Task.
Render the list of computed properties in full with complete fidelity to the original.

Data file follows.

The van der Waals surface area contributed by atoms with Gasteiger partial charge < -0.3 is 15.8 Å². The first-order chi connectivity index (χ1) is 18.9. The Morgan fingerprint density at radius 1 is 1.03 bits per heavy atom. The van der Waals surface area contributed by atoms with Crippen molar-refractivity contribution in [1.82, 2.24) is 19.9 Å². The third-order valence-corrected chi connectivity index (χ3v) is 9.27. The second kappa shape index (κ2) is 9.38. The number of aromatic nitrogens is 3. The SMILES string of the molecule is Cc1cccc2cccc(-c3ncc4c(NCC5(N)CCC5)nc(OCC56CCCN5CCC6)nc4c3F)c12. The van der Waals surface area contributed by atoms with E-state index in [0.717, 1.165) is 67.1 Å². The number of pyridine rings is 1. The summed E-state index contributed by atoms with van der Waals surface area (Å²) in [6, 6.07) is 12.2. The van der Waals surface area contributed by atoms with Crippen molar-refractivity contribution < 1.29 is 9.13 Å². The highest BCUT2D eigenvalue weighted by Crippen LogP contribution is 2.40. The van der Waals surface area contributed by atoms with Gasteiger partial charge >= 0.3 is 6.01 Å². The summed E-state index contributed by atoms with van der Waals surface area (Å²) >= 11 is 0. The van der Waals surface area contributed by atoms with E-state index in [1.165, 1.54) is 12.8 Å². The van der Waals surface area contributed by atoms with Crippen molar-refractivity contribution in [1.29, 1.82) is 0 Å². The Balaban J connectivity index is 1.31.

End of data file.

The van der Waals surface area contributed by atoms with Gasteiger partial charge < -0.3 is 15.8 Å². The first-order chi connectivity index (χ1) is 18.9. The Morgan fingerprint density at radius 1 is 1.03 bits per heavy atom. The van der Waals surface area contributed by atoms with Crippen molar-refractivity contribution in [1.82, 2.24) is 19.9 Å². The third-order valence-corrected chi connectivity index (χ3v) is 9.27. The second kappa shape index (κ2) is 9.38. The number of aromatic nitrogens is 3. The SMILES string of the molecule is Cc1cccc2cccc(-c3ncc4c(NCC5(N)CCC5)nc(OCC56CCCN5CCC6)nc4c3F)c12. The van der Waals surface area contributed by atoms with E-state index in [0.717, 1.165) is 67.1 Å². The number of pyridine rings is 1. The summed E-state index contributed by atoms with van der Waals surface area (Å²) in [6, 6.07) is 12.2. The van der Waals surface area contributed by atoms with Crippen molar-refractivity contribution < 1.29 is 9.13 Å². The highest BCUT2D eigenvalue weighted by Crippen LogP contribution is 2.40. The van der Waals surface area contributed by atoms with Gasteiger partial charge >= 0.3 is 6.01 Å². The summed E-state index contributed by atoms with van der Waals surface area (Å²) >= 11 is 0. The van der Waals surface area contributed by atoms with E-state index in [1.165, 1.54) is 12.8 Å². The van der Waals surface area contributed by atoms with Crippen molar-refractivity contribution in [1.29, 1.82) is 0 Å². The Balaban J connectivity index is 1.31.